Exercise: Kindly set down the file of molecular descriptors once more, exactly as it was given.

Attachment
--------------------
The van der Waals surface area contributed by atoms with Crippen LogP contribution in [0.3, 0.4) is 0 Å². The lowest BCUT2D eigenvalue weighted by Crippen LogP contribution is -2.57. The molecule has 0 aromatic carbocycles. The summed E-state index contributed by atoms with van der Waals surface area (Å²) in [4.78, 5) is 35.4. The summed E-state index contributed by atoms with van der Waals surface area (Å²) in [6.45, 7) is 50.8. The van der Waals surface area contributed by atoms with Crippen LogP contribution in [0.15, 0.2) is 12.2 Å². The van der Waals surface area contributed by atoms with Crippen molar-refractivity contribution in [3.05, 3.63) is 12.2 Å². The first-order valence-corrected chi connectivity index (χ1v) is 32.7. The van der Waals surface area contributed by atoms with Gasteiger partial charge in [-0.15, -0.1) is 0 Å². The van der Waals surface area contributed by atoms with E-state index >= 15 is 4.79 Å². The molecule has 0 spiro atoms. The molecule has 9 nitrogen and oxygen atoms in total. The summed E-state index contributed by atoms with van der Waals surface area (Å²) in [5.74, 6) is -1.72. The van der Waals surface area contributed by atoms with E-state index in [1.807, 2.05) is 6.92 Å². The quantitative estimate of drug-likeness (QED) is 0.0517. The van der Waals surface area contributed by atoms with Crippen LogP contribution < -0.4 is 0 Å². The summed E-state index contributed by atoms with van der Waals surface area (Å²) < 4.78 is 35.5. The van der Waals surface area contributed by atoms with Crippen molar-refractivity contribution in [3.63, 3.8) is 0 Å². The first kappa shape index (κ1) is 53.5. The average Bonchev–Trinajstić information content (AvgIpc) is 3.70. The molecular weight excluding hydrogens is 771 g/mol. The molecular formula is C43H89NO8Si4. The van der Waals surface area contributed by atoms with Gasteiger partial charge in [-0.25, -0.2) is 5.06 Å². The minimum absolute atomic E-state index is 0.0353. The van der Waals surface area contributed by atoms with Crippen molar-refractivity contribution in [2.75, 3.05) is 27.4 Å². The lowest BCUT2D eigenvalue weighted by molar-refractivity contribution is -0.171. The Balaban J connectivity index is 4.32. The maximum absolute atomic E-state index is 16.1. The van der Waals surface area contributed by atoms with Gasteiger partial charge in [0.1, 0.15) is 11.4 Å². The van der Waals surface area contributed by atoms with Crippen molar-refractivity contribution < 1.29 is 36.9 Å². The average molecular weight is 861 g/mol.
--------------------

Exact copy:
The van der Waals surface area contributed by atoms with Crippen LogP contribution in [0.3, 0.4) is 0 Å². The lowest BCUT2D eigenvalue weighted by Crippen LogP contribution is -2.57. The molecule has 0 aromatic carbocycles. The summed E-state index contributed by atoms with van der Waals surface area (Å²) in [4.78, 5) is 35.4. The summed E-state index contributed by atoms with van der Waals surface area (Å²) in [6.45, 7) is 50.8. The van der Waals surface area contributed by atoms with Crippen LogP contribution in [0.15, 0.2) is 12.2 Å². The van der Waals surface area contributed by atoms with Crippen molar-refractivity contribution in [3.05, 3.63) is 12.2 Å². The first-order valence-corrected chi connectivity index (χ1v) is 32.7. The van der Waals surface area contributed by atoms with Gasteiger partial charge in [-0.15, -0.1) is 0 Å². The van der Waals surface area contributed by atoms with E-state index >= 15 is 4.79 Å². The molecule has 0 spiro atoms. The molecule has 9 nitrogen and oxygen atoms in total. The summed E-state index contributed by atoms with van der Waals surface area (Å²) in [5.74, 6) is -1.72. The van der Waals surface area contributed by atoms with E-state index in [1.807, 2.05) is 6.92 Å². The quantitative estimate of drug-likeness (QED) is 0.0517. The van der Waals surface area contributed by atoms with Crippen LogP contribution < -0.4 is 0 Å². The summed E-state index contributed by atoms with van der Waals surface area (Å²) < 4.78 is 35.5. The van der Waals surface area contributed by atoms with Crippen molar-refractivity contribution in [3.63, 3.8) is 0 Å². The first kappa shape index (κ1) is 53.5. The average Bonchev–Trinajstić information content (AvgIpc) is 3.70. The molecular weight excluding hydrogens is 771 g/mol. The molecular formula is C43H89NO8Si4. The van der Waals surface area contributed by atoms with Gasteiger partial charge in [-0.25, -0.2) is 5.06 Å². The minimum absolute atomic E-state index is 0.0353. The van der Waals surface area contributed by atoms with Crippen molar-refractivity contribution in [2.75, 3.05) is 27.4 Å². The lowest BCUT2D eigenvalue weighted by molar-refractivity contribution is -0.171. The Balaban J connectivity index is 4.32. The maximum absolute atomic E-state index is 16.1. The van der Waals surface area contributed by atoms with Gasteiger partial charge in [0.1, 0.15) is 11.4 Å². The van der Waals surface area contributed by atoms with Crippen molar-refractivity contribution < 1.29 is 36.9 Å². The average molecular weight is 861 g/mol.